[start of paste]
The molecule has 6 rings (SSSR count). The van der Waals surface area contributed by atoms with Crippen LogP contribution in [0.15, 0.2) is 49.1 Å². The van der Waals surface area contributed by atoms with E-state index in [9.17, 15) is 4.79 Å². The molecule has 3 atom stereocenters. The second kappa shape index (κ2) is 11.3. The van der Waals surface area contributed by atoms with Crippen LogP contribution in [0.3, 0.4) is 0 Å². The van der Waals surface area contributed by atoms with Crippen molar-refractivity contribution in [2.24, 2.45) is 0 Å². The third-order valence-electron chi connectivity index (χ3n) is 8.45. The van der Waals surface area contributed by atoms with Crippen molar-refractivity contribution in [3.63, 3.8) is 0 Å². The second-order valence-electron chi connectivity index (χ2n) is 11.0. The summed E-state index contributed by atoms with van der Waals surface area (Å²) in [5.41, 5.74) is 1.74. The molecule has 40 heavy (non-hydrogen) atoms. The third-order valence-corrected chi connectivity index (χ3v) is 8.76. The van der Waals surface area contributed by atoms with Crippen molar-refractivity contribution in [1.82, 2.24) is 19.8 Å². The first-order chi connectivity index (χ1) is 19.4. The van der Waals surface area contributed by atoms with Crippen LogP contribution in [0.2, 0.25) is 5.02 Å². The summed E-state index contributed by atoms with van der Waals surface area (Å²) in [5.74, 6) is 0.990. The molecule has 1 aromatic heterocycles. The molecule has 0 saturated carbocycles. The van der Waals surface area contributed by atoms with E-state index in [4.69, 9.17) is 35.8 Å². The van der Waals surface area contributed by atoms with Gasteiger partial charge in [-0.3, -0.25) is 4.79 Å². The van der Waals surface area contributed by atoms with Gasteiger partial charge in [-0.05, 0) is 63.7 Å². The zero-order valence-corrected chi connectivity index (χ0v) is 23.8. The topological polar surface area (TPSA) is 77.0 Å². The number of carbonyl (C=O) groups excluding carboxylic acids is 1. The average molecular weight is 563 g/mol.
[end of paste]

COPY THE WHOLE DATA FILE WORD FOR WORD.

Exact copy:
The molecule has 6 rings (SSSR count). The van der Waals surface area contributed by atoms with Crippen LogP contribution in [0.15, 0.2) is 49.1 Å². The van der Waals surface area contributed by atoms with E-state index in [9.17, 15) is 4.79 Å². The molecule has 3 atom stereocenters. The second kappa shape index (κ2) is 11.3. The van der Waals surface area contributed by atoms with Crippen LogP contribution in [0.3, 0.4) is 0 Å². The van der Waals surface area contributed by atoms with Crippen molar-refractivity contribution in [2.24, 2.45) is 0 Å². The third-order valence-electron chi connectivity index (χ3n) is 8.45. The van der Waals surface area contributed by atoms with Crippen molar-refractivity contribution in [3.63, 3.8) is 0 Å². The second-order valence-electron chi connectivity index (χ2n) is 11.0. The summed E-state index contributed by atoms with van der Waals surface area (Å²) in [5.41, 5.74) is 1.74. The molecule has 40 heavy (non-hydrogen) atoms. The third-order valence-corrected chi connectivity index (χ3v) is 8.76. The van der Waals surface area contributed by atoms with Crippen molar-refractivity contribution in [1.82, 2.24) is 19.8 Å². The first-order chi connectivity index (χ1) is 19.4. The van der Waals surface area contributed by atoms with Crippen LogP contribution in [0.2, 0.25) is 5.02 Å². The summed E-state index contributed by atoms with van der Waals surface area (Å²) in [5.74, 6) is 0.990. The molecule has 1 aromatic heterocycles. The molecule has 0 saturated carbocycles. The van der Waals surface area contributed by atoms with E-state index in [4.69, 9.17) is 35.8 Å². The van der Waals surface area contributed by atoms with Gasteiger partial charge in [-0.3, -0.25) is 4.79 Å². The van der Waals surface area contributed by atoms with Gasteiger partial charge in [-0.05, 0) is 63.7 Å². The zero-order valence-corrected chi connectivity index (χ0v) is 23.8. The topological polar surface area (TPSA) is 77.0 Å². The number of carbonyl (C=O) groups excluding carboxylic acids is 1. The average molecular weight is 563 g/mol.